That team was dismantled soon after the parade, leaving Leyland to manage a 1998 team comprised largely of prospects and role players to 108 losses. After a disappointing 1999 season managing in Colorado, he stepped down and seemed ready for retirement.
For years, however, he dreamed about a chance to manage Detroit. He took the job after the 2005 season and led a Tigers team that hadn’t had a winning record since 1993 to heights it hadn’t seen since its World Series-winning season of 1984.
The 2006 Tigers, Leyland’s first team, won the AL Wild Card and went to the World Series, falling to the Cardinals in five games. It was a Cinderella story for a franchise that had seemed mired in mediocrity, but it was the start of a team that contended just about every year.
“The thing I’m proudest of is … I came here to make talent a team. I think we did that,” Leyland said.
Six of Leyland’s eight Tigers squads finished with a winning record. Four of them went to the playoffs. The last three won the AL Central title and advanced to at least the ALCS. The 2012 team returned to the World Series, losing out to the Giants. Leyland joined Hughie Jennings from a century ago as the only managers to lead the Tigers to three consecutive postseason berths.
“Jim’s tenure will be looked back on as one of the great eras in Tigers history, an era that included two World Series appearances, four ALCS appearances in eight seasons, three division titles and two American League pennants,” Dombrowski said. “It has truly been an honor to work with one of the great managers in the history of the game.”
He managed a Cy Young winner in Justin Verlander, and back-to-back league MVPs in Verlander and Miguel Cabrera. His team this season might well end up sweeping the major postseason awards between Cabrera’s candidacy to repeat as MVP, Max Scherzer’s emergence as a Cy Young favorite, and Rookie of the Year candidate Jose Iglesias.
“I’m proudest to have the privilege of managing the Detroit Tigers,” Leyland said. “But really I’m being selfish, the number of wins, the number of postseason appearances. I just feel so blessed. I don’t want to slight anybody, it’s been just as much fun for me to manage the Ramon Santiagos as the Miguel Cabreras or Justin Verlanders.”
Fitting, then, that the two players on hand were a superstar like Hunter and a role player like Kelly.
In each of the three seasons, Leyland worked without a contract for the following year. He had decided to go year-to-year with his deal, he said, following the example of his good friend, former Cardinals manager Tony La Russa, to avoid a long-term commitment if he didn’t want to manage anymore or if the Tigers wanted to go in a different direction. La Russa was among the few people Leyland consulted while coming to his decision to retire as a manager.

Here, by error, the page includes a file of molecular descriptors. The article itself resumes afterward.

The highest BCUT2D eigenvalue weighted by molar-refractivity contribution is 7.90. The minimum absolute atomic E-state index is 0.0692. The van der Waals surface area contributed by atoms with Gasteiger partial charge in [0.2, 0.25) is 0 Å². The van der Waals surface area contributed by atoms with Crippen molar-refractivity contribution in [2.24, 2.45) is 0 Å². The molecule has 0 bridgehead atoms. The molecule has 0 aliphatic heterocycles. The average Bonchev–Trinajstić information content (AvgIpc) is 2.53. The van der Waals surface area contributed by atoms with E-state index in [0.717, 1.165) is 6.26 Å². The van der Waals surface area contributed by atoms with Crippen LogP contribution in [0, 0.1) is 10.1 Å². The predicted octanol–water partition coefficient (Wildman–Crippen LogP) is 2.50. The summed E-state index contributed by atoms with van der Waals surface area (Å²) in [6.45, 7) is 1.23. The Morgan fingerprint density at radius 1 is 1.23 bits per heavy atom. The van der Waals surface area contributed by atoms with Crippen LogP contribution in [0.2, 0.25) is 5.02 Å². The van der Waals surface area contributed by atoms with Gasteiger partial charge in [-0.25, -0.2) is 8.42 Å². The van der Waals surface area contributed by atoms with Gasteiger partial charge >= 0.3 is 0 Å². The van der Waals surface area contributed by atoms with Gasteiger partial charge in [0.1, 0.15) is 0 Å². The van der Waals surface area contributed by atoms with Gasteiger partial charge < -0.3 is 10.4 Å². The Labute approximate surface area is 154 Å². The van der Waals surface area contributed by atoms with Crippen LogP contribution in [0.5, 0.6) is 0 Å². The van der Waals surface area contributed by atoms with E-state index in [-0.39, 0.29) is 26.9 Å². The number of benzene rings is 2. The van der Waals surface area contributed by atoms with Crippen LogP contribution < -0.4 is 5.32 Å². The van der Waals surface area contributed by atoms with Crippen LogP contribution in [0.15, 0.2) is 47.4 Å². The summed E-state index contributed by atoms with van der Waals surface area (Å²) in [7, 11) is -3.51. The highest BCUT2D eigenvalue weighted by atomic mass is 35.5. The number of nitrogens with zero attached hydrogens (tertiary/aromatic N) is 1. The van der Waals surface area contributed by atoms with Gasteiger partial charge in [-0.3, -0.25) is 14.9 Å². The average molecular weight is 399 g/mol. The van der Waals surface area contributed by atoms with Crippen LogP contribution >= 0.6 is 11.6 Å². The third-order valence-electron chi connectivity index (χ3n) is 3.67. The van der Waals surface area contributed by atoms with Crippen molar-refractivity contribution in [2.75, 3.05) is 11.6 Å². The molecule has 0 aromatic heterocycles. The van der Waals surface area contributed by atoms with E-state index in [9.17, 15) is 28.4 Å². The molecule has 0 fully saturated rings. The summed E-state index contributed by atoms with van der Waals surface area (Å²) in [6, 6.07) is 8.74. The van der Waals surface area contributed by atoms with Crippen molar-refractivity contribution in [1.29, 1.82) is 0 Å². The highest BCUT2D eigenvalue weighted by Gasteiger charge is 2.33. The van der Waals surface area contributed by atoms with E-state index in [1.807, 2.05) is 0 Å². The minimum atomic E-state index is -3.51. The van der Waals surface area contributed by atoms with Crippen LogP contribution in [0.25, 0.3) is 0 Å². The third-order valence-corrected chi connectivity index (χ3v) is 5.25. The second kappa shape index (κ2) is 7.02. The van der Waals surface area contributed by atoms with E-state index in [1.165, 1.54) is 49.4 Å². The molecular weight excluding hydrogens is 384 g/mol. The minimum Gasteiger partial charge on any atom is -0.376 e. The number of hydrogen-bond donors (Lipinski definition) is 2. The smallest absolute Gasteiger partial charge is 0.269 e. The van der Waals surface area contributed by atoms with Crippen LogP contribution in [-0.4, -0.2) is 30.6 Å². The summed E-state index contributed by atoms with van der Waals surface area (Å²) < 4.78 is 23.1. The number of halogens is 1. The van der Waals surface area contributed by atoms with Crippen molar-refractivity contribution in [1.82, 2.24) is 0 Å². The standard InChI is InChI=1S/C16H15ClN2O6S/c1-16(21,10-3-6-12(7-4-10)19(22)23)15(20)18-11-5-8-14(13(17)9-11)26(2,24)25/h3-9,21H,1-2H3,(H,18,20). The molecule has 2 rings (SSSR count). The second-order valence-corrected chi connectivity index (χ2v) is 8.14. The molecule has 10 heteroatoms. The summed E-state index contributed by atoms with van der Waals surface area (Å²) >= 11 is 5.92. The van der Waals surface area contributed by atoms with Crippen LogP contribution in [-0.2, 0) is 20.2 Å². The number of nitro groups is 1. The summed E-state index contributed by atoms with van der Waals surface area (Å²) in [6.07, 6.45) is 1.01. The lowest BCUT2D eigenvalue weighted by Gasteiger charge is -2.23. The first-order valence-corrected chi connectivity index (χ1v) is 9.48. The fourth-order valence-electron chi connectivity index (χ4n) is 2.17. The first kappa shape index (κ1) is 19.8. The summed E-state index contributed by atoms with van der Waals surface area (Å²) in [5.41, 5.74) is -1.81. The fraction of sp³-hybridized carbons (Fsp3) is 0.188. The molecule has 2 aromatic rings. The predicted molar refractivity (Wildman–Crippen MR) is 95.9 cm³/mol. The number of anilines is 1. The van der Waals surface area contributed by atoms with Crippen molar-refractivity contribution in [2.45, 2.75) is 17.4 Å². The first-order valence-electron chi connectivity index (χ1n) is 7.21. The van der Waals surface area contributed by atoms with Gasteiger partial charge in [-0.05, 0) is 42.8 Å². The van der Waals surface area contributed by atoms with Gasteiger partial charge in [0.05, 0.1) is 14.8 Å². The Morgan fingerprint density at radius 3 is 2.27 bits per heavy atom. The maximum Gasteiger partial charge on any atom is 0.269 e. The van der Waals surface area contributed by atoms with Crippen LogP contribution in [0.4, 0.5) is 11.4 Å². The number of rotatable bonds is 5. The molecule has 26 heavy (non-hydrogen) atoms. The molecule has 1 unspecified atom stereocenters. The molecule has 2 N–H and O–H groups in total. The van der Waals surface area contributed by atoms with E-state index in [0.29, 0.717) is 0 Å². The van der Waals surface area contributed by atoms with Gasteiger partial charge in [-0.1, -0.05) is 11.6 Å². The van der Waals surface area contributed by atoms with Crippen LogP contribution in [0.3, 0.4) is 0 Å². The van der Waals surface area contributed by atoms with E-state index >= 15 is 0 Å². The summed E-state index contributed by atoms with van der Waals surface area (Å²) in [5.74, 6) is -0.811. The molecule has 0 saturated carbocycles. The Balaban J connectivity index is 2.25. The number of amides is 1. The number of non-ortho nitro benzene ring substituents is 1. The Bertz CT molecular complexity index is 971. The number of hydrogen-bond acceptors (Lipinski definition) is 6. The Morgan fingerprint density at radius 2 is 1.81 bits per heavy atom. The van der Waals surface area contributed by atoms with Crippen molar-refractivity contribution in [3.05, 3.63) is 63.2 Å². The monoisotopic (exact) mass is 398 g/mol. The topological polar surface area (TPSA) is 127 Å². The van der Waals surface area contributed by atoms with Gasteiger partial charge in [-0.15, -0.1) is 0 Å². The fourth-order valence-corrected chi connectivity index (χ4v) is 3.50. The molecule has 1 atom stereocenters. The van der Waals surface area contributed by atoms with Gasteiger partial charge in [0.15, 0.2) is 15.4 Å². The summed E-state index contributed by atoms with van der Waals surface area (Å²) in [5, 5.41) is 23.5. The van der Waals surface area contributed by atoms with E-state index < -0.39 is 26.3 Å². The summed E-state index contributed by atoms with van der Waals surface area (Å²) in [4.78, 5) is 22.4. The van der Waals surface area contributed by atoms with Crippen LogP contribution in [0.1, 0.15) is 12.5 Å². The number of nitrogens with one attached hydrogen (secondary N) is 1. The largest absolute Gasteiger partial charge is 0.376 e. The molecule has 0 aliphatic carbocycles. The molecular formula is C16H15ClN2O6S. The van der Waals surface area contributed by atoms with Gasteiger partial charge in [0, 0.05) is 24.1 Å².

There had been no outward signs that Leyland was ready to call it quits. As recently as this summer, he talked about wanting to manage beyond next year, and he said that his energy level was good.
As the year went along, however, that apparently changed. He started thinking about his future as early as June, and became more serious about it as the summer went along.
“This job entails a lot more than people think,” he said. “There’s a lot more than writing out the lineup and pulling the pitcher. Like I said, I was low on fuel and I could see it coming. The trips were starting to get tough. If you look at what we just did in the postseason, we went out back and forth twice, then flew into Boston and got in at 9 o’clock in the morning.
“Like I said, I’m going to be 69 years old, I’m not ashamed of that, I’m proud of that. But my fuel is getting a little low. That’s the one thing I’m really happy about. I think I still have a chance to get a World Series ring here — at least I think they’ll give me one if they win it next year. We’re just changing the guard a little bit. That’s all we’re doing.”
Leyland’s 700 regular-season managerial wins are the third-most in Tigers history, trailing only Sparky Anderson (1,331) and Jennings (1,131). His .540 winning percentage as Tigers manager ranks only behind Steve O’Neill (.551 from 1943-48) among managers with at least 500 wins.
Leyland’s 1,769 wins overall rank 15th all-time among Major League managers. His eight playoff appearances tie him for seventh on the all-time list, a group that includes La Russa, Bobby Cox, Joe Torre and Hall of Famers Casey Stengel, John McGraw, Joe McCarthy and Connie Mack.
The more Tigers players talked, the more the sense emerged that if they won Game 6 Saturday night, they loved their chances at winning Game 7 behind Justin Verlander.
“Absolutely,” Don Kelly said. “Fenway’s a great place to play. It’s fun. It’s exciting. But to have Max and Ver going, you feel good about your chances.”
Verlander himself felt pretty confident, too.